Volcano continues to erupt; Warning issued to residents in Japan

Volcano Alert

Mount Aso in southern Japan’s Kumamoto Prefecture continued to spew smoke and ash 1,000 meters into the air Thursday, severely disrupting flights in the region on the southern island of Kyushu and forcing Japan Meteorological Agency (JMA) to issue a warning to those in the vicinity to stay away from the volcano, particularly its crater.
 
In the immediate vicinity of the volcano, which has been erupting for the first time in 19 years since Wednesday, meteorologists from the agency warned residents nearby that volcanic rocks could be launched from the crater and fall within a 1 km radius of the volcano.
 
On its scale, which ranges from Level 1, meaning “Normal” and Level 5, meaning “Evacuate,” the advisory given by the JMA was between 2 and 3, officials from the agency said, adding that the crater, located near the 1,592-meter peak of the mountain, should be avoided.
 
The JMA has not raised its warning level to 3, however, meaning the active volcano is still accessible to the public.
 
They said that volcanic rocks had been detected shooting up as high as 200 meters in the air earlier Thursday and volcanic ash had blanketed the nearby city of Bungo-Ono, in Oita Prefecture, and the town of Gokase, in Miyazaki Prefecture, both of which lie within 50 kms of Mount Aso.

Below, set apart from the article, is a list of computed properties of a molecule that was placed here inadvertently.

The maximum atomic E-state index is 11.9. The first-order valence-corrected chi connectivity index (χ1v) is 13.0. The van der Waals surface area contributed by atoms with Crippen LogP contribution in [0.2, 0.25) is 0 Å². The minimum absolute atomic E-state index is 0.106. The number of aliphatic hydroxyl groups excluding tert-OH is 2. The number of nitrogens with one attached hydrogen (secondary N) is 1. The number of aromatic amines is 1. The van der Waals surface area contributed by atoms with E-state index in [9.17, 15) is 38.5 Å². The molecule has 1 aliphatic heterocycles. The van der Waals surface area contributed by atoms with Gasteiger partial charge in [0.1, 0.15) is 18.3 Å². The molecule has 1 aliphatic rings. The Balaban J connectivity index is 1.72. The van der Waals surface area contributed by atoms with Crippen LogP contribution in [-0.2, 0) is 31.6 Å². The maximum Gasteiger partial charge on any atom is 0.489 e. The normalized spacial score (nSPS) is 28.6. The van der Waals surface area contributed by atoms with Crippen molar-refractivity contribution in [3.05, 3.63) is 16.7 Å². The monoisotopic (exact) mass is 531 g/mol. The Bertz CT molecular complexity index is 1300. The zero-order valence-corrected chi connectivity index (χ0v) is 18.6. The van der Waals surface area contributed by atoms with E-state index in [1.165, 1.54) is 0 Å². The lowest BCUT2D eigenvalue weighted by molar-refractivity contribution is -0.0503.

Aso’s eruption follows more than 60 people being killed after Mount Ontake, in central Japan, erupted on Sept. 27. The 3,067- meter volcano, which is situated over both Nagano and Gifu Prefectures, violently erupted in the middle of a busy hiking season.
 
Weeks before the eruption, as was the case in Kyushu, experts had detected increasing amounts of seismic and volcanic activity in the area.
 
Mount Aso’s huge caldera, caused by an ancient eruption causing the original collapse of the mouth of the volcano, dominates the southwestern main island of Kyushu, and as recently as last month, seismologists and volcanologists warned that a single massive volcano erupting, such as one of the seven that have occurred on the island in the past 120,000 years, could bury the region and its 7 million inhabitants in deadly molten rock.

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